The request came in through the website; a commission was being offered. A weaver was needed to make an inkle belt. Few of us must weave for money, and an inkle would never create enough income for the idea to entice most of our members. Eyes quickly glazed and looked away at the mere thought.
Then our web mistress sent the message directly to me. It seemed this person was persistent in her quest and had asked please again. She was going to the Artic for three weeks in February and wanted an inkle belt to wear while there. In an effort to let her down gently, and maybe get a little bit of a story, I contacted her and asked her exactly what she wanted. She told me she had already bought a belt but was disappointed by it. She assumed I would find her odd when she explained that it would do, but it was the wrong red. It was not the red she wanted to see cutting through the great white Arctic expanses and would clash with the rest of her ensemble. She was working diligently to make her anorak (an eskimo windbreaker) and moose hide mittens; wisely leaving her necessary footwear to the professional mukluk makers. She still had more than a month to find a weaver to create her bright red belt of her dreams. She had to try.
I have many inkle looms. The world of weaving hardly gets simpler. I have many red yarns; only needing to make a choice in material, diameter and hue. She’s a neighbor, only living a mile from me. She seemed weird enough to be a weaver, so I felt compelled to help. I offered to set up the loom and show her how to weave it herself with a little coaching. She loved the idea, and we agreed to meet.
The next day I took a few books and one of my little inkles and went to see and show. The blue and white demo warp had been worked by many hands large and small over the years, but she still saw the beauty of the structure despite the obvious tension changes. She fingered the cloth and said she thought it was neat, but really wasn’t anything like the belt she bought. She brought out what she had, and she was right. I was showing her an inkle. She was holding a ceinture fléchée.
It wasn’t even a pretty ceinture fléchée; machine made from chunky poly yarns in uninspiring colors. It was a big thick French Canadian belt 6 feet long, 5 inches wide, and a structure so stiff you could beat back a bear with it. Trappers wore them wrapped twice around the waist. They could use them as utility belts and back braces when heavy loads required more lumbar support than usual. Cinched tightly enough, even I might be able to move a moose, but that particular belt was unattractive enough that I wouldn’t have wanted to wear it even in the Arctic. She brought out a book to show me her inspiration photo. The front cover showed a woman happily dragging a sled across the frozen tundra. A bright red belt circled her waist, and that photo was laid over a much closer view of the belt. It was a beautiful Pendleton red Metis ceinture fléchée, stunning enough to inspire, and worthy of wear anywhere. I completely understood and wanted to help, so we had to quickly move to a plan B.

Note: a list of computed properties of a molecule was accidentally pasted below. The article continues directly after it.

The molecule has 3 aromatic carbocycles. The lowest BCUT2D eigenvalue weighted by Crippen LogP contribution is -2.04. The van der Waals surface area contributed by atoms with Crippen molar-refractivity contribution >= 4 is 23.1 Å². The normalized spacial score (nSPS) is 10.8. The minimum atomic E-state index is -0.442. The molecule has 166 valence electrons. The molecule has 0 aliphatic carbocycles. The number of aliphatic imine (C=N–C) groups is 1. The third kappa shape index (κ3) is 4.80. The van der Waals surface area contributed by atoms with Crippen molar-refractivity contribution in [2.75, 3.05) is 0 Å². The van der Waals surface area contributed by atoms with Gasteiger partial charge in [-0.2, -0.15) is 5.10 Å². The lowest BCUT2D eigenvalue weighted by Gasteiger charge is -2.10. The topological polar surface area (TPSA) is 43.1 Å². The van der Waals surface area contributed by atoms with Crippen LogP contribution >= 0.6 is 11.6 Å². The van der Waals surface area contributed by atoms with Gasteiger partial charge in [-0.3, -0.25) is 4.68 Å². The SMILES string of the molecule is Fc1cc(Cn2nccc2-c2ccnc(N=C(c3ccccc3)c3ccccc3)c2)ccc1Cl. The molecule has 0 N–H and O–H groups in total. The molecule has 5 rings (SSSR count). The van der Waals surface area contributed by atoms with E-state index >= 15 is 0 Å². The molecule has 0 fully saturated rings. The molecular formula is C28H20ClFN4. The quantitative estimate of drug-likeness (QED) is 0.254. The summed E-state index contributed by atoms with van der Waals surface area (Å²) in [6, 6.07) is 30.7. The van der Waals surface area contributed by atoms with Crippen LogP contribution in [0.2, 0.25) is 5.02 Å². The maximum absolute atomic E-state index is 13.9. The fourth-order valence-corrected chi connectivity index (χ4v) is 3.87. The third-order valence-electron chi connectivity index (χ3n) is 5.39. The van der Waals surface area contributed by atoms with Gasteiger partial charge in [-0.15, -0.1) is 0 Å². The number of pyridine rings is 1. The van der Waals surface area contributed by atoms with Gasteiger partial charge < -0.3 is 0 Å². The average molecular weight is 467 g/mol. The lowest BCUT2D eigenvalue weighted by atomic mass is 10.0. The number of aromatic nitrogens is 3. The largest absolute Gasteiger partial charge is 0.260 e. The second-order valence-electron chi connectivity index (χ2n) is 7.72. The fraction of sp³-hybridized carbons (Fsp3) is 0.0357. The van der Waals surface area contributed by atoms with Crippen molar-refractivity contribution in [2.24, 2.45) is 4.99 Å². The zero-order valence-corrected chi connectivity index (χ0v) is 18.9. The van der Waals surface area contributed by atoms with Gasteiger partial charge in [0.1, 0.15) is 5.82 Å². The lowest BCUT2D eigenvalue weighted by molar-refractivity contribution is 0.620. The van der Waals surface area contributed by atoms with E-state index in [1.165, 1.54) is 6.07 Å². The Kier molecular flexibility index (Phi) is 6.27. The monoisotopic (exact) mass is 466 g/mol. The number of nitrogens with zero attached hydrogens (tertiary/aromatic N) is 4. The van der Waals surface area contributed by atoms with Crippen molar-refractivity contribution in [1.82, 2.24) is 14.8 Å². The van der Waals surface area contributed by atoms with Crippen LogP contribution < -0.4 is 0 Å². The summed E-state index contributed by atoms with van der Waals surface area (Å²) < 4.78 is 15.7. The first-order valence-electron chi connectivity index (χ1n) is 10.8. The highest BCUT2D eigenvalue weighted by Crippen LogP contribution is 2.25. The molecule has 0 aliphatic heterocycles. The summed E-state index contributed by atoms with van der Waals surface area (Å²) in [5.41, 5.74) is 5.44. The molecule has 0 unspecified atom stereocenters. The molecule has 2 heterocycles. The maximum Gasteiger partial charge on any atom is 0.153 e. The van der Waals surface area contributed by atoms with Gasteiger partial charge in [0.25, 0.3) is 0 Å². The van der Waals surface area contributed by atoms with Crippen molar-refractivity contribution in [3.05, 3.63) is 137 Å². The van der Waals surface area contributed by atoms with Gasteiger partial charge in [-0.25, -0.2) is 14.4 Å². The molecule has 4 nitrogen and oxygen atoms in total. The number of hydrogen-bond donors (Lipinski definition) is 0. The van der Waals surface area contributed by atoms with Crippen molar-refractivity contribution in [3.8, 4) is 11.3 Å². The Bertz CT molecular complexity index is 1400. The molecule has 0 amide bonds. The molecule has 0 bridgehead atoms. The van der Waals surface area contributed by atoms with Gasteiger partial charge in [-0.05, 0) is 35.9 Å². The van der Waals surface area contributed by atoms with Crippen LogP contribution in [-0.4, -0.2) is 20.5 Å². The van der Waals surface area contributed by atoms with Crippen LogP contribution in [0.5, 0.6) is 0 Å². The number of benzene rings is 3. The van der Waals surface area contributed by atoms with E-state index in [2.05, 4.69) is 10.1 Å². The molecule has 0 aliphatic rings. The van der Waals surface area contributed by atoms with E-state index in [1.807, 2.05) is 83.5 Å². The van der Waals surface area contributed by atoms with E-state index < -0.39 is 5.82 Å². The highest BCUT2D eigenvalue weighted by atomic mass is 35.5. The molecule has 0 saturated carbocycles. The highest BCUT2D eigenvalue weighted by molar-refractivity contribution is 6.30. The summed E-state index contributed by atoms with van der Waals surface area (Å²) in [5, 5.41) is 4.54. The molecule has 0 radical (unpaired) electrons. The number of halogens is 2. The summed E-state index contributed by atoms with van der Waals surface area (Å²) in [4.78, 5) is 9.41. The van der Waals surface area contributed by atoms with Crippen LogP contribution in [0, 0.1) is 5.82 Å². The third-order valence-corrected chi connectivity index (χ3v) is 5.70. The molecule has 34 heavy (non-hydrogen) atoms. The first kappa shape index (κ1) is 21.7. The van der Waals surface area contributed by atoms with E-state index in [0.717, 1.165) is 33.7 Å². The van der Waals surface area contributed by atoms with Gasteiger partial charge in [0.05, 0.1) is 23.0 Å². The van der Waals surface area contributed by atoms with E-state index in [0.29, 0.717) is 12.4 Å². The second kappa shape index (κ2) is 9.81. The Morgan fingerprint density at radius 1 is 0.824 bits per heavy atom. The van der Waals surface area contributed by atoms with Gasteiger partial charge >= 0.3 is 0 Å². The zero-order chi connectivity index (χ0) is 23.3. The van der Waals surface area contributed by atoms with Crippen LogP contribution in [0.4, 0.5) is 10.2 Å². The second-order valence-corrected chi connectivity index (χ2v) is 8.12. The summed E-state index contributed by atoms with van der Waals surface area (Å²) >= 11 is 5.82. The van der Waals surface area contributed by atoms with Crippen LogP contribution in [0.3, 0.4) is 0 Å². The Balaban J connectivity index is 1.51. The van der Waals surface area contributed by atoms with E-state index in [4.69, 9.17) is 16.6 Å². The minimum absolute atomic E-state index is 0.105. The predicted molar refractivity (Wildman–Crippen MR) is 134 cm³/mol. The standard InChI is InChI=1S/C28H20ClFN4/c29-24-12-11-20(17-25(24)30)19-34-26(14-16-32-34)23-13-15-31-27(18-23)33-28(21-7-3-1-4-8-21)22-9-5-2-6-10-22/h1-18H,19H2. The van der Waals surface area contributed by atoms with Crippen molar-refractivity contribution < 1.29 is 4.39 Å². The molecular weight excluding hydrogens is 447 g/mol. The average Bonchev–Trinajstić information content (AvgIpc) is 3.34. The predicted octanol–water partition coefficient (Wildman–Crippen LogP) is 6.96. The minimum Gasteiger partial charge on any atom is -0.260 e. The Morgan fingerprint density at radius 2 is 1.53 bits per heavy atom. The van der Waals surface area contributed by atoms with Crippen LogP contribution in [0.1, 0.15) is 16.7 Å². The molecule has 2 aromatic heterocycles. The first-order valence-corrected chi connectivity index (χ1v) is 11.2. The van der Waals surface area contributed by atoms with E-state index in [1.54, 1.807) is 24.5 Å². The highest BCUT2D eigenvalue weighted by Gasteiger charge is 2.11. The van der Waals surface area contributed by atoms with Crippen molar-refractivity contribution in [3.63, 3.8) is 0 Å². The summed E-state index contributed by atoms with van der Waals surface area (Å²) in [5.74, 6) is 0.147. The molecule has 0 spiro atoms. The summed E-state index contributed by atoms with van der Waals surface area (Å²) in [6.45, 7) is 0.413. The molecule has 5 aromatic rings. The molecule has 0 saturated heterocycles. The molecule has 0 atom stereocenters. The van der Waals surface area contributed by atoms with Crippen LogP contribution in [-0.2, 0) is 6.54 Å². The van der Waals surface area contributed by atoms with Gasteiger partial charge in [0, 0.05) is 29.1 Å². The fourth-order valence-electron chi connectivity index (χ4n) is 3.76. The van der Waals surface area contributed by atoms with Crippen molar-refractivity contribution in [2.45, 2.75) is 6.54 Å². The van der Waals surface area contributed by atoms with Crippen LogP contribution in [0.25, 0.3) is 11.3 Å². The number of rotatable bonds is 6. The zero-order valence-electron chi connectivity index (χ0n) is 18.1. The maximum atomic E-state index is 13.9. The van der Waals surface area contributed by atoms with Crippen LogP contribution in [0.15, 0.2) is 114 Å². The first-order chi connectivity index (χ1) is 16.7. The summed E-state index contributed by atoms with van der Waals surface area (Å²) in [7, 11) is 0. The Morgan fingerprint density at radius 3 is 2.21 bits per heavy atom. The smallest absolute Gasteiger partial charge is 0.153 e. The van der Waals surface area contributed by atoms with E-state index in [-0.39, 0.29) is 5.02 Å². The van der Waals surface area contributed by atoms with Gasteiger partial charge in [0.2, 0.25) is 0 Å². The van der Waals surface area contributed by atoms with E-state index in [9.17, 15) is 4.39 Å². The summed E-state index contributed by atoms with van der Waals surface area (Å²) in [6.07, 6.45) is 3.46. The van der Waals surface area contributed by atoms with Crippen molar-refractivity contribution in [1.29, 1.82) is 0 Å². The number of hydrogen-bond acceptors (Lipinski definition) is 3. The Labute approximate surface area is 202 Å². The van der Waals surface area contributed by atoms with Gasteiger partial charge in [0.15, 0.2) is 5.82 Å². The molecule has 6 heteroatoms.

It turns out that my personal textile collection contains two ceinture fléchées, one of which is a beautiful Pendleton red Metis. They both came through Bertie, so I have no real knowledge of their history or monetary value. None of that has ever mattered to me as I consider them all priceless and have no desire to sell off a single stitch. I was willing to rent the belt to her on the condition that she return it with the story when she came back and thawed out, but we both had concerns over its eventual condition after three weeks in the Arctic. When I found her one she could buy and keep forever, we settled into the perfect plan C. A Canadian company named Etchiboy has a website where you can pick from many beautiful ceinture fléchées. She ordered a stunning red and white belt for about the same price I would have charged her to rent mine. I get to keep my ceinture fléchées safe and warm, and she has her total, completely coordinated, eskimo suit; stylishly worn on her intrepid Arctic adventure to keep together forever. It turned out that what she thought she wanted wasn’t what she thought, but what she really wanted she eventually got.
We did decide to make up a few matching tassels to sew on her mukluks (the lady on the book had hers flying in the picture) to really complete the look. I made one extra tassel on a clip in sparkly blue and white. It did not match her colors, so the rest of her intrepid expedition will share it, with the hope of its eventual return it to me with pictures and the story of its Arctic travels.
This is where Marcia eludes, outruns, or is eaten by a polar bear… update to come when and if she returns…